In conclusion, we can see that the cognitive process of attributing our partner’s behaviour to either positive or negative factors can influence our marital satisfaction. It might also help reduce the negative effects of stress that all couples will experience from time to time.
The above studies and examples can be used by IB Psychology students to answer questions about the following topics:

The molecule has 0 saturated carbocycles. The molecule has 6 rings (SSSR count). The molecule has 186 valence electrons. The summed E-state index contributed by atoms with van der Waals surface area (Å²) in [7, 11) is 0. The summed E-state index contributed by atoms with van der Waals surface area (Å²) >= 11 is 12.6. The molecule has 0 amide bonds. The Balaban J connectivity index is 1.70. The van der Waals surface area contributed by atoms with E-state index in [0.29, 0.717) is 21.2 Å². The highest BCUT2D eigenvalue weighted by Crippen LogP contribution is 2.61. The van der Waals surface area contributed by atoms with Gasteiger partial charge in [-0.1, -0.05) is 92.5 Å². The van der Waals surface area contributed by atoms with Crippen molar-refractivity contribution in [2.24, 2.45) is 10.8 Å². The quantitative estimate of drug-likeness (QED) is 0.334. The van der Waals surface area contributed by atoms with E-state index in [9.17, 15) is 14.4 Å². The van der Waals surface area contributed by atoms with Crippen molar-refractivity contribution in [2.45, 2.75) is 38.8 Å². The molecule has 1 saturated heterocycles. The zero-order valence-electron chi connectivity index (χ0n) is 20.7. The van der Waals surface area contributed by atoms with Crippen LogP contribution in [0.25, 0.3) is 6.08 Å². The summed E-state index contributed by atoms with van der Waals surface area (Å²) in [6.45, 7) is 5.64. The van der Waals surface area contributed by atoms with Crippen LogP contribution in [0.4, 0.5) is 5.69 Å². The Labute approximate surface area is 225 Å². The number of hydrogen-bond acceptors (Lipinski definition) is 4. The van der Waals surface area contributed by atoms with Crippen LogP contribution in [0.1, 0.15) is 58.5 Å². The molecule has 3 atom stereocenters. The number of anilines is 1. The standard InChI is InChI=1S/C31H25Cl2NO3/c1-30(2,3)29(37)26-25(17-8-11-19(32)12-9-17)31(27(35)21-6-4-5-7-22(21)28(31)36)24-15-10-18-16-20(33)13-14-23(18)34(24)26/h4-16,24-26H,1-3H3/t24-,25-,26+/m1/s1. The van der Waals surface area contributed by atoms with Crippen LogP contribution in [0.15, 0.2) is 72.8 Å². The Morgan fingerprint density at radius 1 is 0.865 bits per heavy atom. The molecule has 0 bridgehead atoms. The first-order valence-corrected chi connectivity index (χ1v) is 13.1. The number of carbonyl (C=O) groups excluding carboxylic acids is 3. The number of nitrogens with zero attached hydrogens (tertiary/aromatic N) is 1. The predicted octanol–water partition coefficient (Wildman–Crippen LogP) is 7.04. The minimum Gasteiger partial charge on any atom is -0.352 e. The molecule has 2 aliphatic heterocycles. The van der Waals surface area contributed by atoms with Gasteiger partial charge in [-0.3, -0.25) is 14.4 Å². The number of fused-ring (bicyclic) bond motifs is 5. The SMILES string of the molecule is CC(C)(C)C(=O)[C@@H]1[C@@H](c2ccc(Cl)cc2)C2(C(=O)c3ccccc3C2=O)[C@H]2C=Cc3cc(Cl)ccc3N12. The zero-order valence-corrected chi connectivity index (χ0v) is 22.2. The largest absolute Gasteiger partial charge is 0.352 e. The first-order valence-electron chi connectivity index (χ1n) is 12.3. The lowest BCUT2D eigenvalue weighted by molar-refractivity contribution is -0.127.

- Why relationships change or end
- Cognitive factors in personal relationships
- Research methods used in studies on personal relationships (correlational studies)
- Ethical considerations in studies on personal relationships
Travis Dixon is an IB Psychology teacher, author, workshop leader, examiner and IA moderator.